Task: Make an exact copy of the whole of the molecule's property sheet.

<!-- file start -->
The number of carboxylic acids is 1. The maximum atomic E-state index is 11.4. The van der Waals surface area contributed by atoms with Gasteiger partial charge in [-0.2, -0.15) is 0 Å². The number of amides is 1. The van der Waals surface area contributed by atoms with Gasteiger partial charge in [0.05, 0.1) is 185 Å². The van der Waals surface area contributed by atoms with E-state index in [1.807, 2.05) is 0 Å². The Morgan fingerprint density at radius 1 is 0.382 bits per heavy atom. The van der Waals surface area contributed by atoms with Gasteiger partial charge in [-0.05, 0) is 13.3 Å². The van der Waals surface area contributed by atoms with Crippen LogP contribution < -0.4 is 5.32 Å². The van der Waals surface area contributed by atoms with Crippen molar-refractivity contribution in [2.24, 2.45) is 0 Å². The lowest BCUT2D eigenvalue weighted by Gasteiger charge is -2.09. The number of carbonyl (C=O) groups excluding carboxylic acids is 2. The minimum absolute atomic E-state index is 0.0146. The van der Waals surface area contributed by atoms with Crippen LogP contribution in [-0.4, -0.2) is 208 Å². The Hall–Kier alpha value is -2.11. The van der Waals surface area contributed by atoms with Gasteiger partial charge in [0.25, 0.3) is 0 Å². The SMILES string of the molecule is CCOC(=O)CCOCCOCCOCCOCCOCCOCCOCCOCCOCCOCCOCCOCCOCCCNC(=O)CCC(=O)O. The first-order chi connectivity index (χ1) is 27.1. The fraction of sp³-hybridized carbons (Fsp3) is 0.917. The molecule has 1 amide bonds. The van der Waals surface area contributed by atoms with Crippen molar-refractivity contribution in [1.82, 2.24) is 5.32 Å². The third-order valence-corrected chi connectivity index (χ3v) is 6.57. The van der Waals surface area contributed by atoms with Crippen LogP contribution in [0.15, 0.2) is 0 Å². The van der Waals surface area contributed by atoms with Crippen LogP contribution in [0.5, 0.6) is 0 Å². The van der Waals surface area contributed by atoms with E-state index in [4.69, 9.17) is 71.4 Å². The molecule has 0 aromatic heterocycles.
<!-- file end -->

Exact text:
The number of carboxylic acids is 1. The maximum atomic E-state index is 11.4. The van der Waals surface area contributed by atoms with Gasteiger partial charge in [-0.2, -0.15) is 0 Å². The number of amides is 1. The van der Waals surface area contributed by atoms with Gasteiger partial charge in [0.05, 0.1) is 185 Å². The van der Waals surface area contributed by atoms with E-state index in [1.807, 2.05) is 0 Å². The Morgan fingerprint density at radius 1 is 0.382 bits per heavy atom. The van der Waals surface area contributed by atoms with Gasteiger partial charge in [-0.05, 0) is 13.3 Å². The van der Waals surface area contributed by atoms with Crippen LogP contribution < -0.4 is 5.32 Å². The van der Waals surface area contributed by atoms with Crippen molar-refractivity contribution in [2.24, 2.45) is 0 Å². The lowest BCUT2D eigenvalue weighted by Gasteiger charge is -2.09. The number of carbonyl (C=O) groups excluding carboxylic acids is 2. The minimum absolute atomic E-state index is 0.0146. The van der Waals surface area contributed by atoms with Crippen LogP contribution in [-0.4, -0.2) is 208 Å². The Hall–Kier alpha value is -2.11. The van der Waals surface area contributed by atoms with Gasteiger partial charge in [0.25, 0.3) is 0 Å². The SMILES string of the molecule is CCOC(=O)CCOCCOCCOCCOCCOCCOCCOCCOCCOCCOCCOCCOCCOCCCNC(=O)CCC(=O)O. The first-order chi connectivity index (χ1) is 27.1. The fraction of sp³-hybridized carbons (Fsp3) is 0.917. The molecule has 1 amide bonds. The van der Waals surface area contributed by atoms with Crippen molar-refractivity contribution in [1.82, 2.24) is 5.32 Å². The third-order valence-corrected chi connectivity index (χ3v) is 6.57. The van der Waals surface area contributed by atoms with Crippen LogP contribution in [0.15, 0.2) is 0 Å². The van der Waals surface area contributed by atoms with Crippen LogP contribution in [0.5, 0.6) is 0 Å². The van der Waals surface area contributed by atoms with E-state index in [4.69, 9.17) is 71.4 Å². The molecule has 0 aromatic heterocycles.